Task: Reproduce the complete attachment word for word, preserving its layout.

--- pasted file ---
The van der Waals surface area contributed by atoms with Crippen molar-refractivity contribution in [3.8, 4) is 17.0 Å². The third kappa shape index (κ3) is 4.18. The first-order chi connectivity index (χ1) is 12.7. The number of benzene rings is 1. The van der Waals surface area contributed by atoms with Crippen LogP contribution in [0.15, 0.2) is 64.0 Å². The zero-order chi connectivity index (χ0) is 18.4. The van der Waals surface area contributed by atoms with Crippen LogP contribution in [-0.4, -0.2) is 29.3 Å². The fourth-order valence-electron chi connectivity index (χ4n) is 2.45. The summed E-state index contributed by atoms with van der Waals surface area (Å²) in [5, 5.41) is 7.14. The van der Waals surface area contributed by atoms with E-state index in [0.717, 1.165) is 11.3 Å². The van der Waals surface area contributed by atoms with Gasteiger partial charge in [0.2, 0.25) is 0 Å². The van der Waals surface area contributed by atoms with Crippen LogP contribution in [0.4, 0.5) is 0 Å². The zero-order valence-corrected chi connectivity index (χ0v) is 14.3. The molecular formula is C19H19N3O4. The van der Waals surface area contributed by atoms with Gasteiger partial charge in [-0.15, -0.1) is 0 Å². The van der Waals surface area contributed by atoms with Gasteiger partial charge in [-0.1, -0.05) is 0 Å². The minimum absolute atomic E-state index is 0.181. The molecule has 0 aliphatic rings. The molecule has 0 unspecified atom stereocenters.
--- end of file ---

The van der Waals surface area contributed by atoms with Crippen molar-refractivity contribution in [3.8, 4) is 17.0 Å². The third kappa shape index (κ3) is 4.18. The first-order chi connectivity index (χ1) is 12.7. The number of benzene rings is 1. The van der Waals surface area contributed by atoms with Crippen LogP contribution in [0.15, 0.2) is 64.0 Å². The zero-order chi connectivity index (χ0) is 18.4. The van der Waals surface area contributed by atoms with Crippen LogP contribution in [-0.4, -0.2) is 29.3 Å². The fourth-order valence-electron chi connectivity index (χ4n) is 2.45. The summed E-state index contributed by atoms with van der Waals surface area (Å²) in [5, 5.41) is 7.14. The van der Waals surface area contributed by atoms with E-state index in [0.717, 1.165) is 11.3 Å². The van der Waals surface area contributed by atoms with Gasteiger partial charge in [0.2, 0.25) is 0 Å². The van der Waals surface area contributed by atoms with Crippen LogP contribution in [0.4, 0.5) is 0 Å². The zero-order valence-corrected chi connectivity index (χ0v) is 14.3. The molecular formula is C19H19N3O4. The van der Waals surface area contributed by atoms with Gasteiger partial charge in [-0.15, -0.1) is 0 Å². The van der Waals surface area contributed by atoms with Gasteiger partial charge in [-0.1, -0.05) is 0 Å². The minimum absolute atomic E-state index is 0.181. The molecule has 0 aliphatic rings. The molecule has 0 unspecified atom stereocenters.